Column - New 'Huck Finn' leaves out 'n' word
A "cleaned-up" version of The Adventures of Huckleberry Finn has just been published. In this new version, a Mark Twain scholar, Allen Gribben, revised the original by substituting the word "slave" for the "n" word 219 times.
He wanted to make the book more acceptable to teachers and students, many of whom cringe at the "n" word in that greatest of American novels.
"Finn" has been a target for censors ever since it was published in 1884 - not just because of the "n" word but because the book ruthlessly unmasks, through the eyes of a boy, the systemic hypocrisies of "polite society."
When I heard about the new version, I cringed. How dare anyone change even one word of that masterpiece? It's the book I have read and enjoyed repeatedly more than any other in my long life. In fact, I'm re-reading it, yet again, this week.
I must admit, through the years, I too winced at the "n" word while reading "Finn" - especially after the mid-1960s when I became more aware of the daily cruelties and indignities African-Americans have had to endure. However, the more I read "Finn" the more I appreciated the depth of the book and how the use of the "n" word, like a repeated slashing wound, practically punctuates, like exclamation points, the underlying meaning of the book, which is a savage indictment of racism and, on a larger scale, of man's inhumanity to man.
As characters in that novel keep using the "n" word to refer to runaway Jim, we the readers are constantly reminded - precisely because of that derogatory term - of how Jim - to others - was nothing but "property" to be sold and re-sold with no claims to any share in humanity.
Three-fourths of the way through the novel, there is that revelatory passage in which Huck's mind goes through contortions in conflict with his heart, wondering if he should turn Jim over to the slave-hunters. His "conscience," the false one put in his mind by the pious, slave-holding society, tells him it is morally wrong to protect a runaway. But, Huck's heart wins out. He tosses his conscience aside. Jim, he realizes, is a friend, a human being, a man far worthier of the name than the river-town scoundrels Huck keeps meeting. The "n" word, used so many times up to that passage, reinforces the power of Huck's revelation - that Jim, a kind and loving human being, must not be betrayed.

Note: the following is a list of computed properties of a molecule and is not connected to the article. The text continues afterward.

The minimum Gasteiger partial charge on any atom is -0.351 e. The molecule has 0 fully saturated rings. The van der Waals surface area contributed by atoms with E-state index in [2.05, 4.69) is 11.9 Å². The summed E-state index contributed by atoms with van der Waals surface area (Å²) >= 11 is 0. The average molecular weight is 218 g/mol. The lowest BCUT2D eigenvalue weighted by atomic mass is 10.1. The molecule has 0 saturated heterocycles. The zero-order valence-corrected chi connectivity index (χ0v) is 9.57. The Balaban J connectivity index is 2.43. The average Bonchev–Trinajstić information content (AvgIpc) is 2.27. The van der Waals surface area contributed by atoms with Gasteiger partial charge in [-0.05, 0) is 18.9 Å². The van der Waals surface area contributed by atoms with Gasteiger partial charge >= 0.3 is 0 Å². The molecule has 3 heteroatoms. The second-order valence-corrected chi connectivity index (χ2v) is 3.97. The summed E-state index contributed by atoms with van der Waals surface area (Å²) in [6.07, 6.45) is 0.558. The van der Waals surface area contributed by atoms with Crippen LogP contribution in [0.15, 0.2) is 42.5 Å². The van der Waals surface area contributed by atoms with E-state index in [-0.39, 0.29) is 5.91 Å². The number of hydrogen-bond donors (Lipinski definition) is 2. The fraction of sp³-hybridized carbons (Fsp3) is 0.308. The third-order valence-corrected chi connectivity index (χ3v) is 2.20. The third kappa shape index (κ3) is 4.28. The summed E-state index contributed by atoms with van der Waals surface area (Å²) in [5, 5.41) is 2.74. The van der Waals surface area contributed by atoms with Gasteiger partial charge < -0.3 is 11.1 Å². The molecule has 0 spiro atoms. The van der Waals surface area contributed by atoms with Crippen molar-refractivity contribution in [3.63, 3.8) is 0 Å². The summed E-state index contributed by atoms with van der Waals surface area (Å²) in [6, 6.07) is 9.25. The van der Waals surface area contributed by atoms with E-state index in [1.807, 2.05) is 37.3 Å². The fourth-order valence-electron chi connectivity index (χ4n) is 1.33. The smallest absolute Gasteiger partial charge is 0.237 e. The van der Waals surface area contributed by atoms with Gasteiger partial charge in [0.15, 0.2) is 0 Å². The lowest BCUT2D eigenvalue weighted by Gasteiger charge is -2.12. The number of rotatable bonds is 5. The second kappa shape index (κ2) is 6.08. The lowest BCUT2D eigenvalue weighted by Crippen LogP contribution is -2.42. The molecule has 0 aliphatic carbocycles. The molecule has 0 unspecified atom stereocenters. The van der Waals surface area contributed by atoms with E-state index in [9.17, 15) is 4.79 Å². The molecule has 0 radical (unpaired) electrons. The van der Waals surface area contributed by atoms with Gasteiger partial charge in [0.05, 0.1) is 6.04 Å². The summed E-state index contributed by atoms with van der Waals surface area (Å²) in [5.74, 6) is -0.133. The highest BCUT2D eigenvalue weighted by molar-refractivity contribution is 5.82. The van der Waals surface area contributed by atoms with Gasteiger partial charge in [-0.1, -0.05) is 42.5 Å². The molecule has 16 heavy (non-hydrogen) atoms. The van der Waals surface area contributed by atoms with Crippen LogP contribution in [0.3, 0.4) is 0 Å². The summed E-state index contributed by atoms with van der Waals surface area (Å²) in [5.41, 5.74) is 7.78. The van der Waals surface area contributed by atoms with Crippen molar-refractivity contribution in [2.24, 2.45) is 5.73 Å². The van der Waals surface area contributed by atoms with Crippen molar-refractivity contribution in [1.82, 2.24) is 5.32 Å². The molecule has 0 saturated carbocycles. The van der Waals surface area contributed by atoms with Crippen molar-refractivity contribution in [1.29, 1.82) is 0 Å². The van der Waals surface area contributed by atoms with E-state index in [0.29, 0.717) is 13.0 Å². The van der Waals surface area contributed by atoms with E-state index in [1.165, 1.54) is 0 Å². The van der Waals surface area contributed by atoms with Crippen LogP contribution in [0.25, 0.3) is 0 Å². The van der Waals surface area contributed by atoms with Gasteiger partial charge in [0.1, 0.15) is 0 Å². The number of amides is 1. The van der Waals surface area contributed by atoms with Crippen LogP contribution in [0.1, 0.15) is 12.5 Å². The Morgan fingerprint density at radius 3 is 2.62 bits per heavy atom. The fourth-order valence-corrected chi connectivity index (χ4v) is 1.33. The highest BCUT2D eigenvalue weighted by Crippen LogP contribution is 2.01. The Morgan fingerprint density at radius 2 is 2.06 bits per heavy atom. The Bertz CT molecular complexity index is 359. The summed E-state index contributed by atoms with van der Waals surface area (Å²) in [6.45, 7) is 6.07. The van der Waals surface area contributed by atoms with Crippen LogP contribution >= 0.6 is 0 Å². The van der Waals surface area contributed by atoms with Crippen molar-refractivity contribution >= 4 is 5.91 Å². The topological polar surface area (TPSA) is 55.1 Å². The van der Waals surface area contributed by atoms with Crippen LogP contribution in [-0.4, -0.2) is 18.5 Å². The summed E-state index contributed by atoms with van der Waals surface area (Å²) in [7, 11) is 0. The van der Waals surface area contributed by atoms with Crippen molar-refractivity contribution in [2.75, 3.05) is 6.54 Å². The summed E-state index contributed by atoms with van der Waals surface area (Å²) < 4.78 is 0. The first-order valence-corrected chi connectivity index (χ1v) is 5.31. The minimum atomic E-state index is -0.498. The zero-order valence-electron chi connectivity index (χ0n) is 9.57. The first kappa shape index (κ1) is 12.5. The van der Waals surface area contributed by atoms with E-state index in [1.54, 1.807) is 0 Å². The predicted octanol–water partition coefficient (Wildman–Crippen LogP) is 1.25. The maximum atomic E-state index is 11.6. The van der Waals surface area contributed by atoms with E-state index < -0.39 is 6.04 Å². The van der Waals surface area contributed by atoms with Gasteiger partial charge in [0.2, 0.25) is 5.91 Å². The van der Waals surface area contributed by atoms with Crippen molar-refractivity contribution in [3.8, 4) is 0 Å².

"Finn" without the "n" word is like writing a book about the 1960s hippy era without using the word "chicks" (for young women). That is the way hippies talked. To recapture that era, writers have to use the words that were used.
Yesterday, I received a copy of the January 16 Dallas Morning News sent to me by a friend. In it is a column headlined "Censoring Twain," written by Trey Ellis, an Afro-American professor at Columbia University. Ellis, somewhat reluctantly, condones Gribben's revised "Finn." Ellis vigorously opposes censorship. But he writes, "And yet . . . this summer when I read 'Huck Finn' aloud to my then 8- and 11-year-olds before tucking them in for the night, I, too, made the exact same edits." While reading aloud, Ellis would say "slave" instead of the "n" word.
I must admit, Ellis has a good point. Responsible adults tell children never to use the "n" word. Will children wonder why this book is so filled with that "bad" word? It's virtually impossible to explain social-literary contexts to young children.
After reading Ellis's rationale, I - also somewhat reluctantly - agree. Children can enter into Huck's adventures with Jim the "slave." Later, when they're old enough to understand context, they can read the original, word for word as Twain wrote it and meant it to be read.
Dennis Dalman, a former reporter for the Echo Press, is a regular contributing columnist to the Opinion page. He is currently the editor of the St. Joseph Newsleader. He can be reached via e-mail at firstname.lastname@example.org.